Power-Cruising Lessons From The Volvo Ocean Race

When I say there’s something powerboaters can learn from sailors, let me make one thing abundantly clear: I’m not talking about the day sailor hogging the middle of the channel with a trail of exhaust water spurting from his boat’s stern. I’m talking about the men and women competing in perhaps the sport’s most grueling event, the Volvo Ocean Race.
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When I say there’s something powerboaters can learn from sailors, let me make one thing abundantly clear: I’m not talking about the day sailor hogging the middle of the channel with a trail of exhaust water spurting from his boat’s stern. I’m talking about the men and women competing in perhaps the sport’s most grueling event, the Volvo Ocean Race, a trial of speed that takes 76 sailors to five continents, and through four oceans for an average total of 38,739 miles.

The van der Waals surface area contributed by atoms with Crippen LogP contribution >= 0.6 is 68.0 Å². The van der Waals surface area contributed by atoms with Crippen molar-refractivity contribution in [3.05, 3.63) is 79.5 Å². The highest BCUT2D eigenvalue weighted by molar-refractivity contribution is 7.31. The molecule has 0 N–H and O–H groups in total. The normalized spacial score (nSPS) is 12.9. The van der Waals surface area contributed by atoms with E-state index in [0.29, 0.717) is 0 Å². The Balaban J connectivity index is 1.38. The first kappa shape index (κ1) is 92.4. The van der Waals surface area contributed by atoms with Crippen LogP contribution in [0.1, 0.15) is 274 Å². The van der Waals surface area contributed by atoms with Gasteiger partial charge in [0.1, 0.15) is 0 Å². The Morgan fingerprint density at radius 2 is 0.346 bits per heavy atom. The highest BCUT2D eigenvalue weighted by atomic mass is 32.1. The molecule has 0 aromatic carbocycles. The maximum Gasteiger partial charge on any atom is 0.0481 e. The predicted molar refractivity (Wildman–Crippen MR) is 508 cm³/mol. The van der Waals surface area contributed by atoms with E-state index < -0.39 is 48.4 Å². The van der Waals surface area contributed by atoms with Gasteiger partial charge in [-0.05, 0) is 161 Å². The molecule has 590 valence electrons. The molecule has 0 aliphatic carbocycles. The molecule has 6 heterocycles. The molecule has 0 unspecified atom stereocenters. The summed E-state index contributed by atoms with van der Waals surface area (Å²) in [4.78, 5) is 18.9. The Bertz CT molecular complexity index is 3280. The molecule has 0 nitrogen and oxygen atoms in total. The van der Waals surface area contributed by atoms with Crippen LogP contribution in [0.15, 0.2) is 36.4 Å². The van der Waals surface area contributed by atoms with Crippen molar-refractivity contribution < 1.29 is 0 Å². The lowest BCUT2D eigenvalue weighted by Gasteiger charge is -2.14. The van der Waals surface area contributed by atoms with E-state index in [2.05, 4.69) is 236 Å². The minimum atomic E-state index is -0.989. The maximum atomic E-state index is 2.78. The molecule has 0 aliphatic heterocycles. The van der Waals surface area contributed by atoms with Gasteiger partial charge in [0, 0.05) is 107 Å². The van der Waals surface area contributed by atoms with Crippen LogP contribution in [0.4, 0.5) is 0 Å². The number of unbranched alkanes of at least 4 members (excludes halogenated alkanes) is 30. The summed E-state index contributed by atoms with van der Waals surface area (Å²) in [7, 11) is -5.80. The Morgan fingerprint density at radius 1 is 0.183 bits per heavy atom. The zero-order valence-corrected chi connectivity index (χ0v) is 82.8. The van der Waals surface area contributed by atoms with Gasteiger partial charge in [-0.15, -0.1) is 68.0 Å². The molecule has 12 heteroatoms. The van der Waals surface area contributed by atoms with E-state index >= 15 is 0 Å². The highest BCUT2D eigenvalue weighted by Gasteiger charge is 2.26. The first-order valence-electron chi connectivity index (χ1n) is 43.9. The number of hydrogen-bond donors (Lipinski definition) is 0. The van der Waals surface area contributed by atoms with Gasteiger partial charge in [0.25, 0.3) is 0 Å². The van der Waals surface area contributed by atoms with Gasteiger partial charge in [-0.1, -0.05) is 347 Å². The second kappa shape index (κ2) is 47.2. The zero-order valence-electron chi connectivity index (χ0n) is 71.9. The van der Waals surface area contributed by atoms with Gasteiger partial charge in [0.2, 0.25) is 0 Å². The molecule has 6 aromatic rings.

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Over the course of those ocean miles, each crew must overcome severe storms and seas that dump sickening levels of water into their open cockpits, forcing them to grip—white knuckled—with scarred and chalky hands to anything within reach. The lightweight boats shudder and shake with each wave they shoulder through. Boats and bodies are pushed to the breaking point—and sometimes beyond.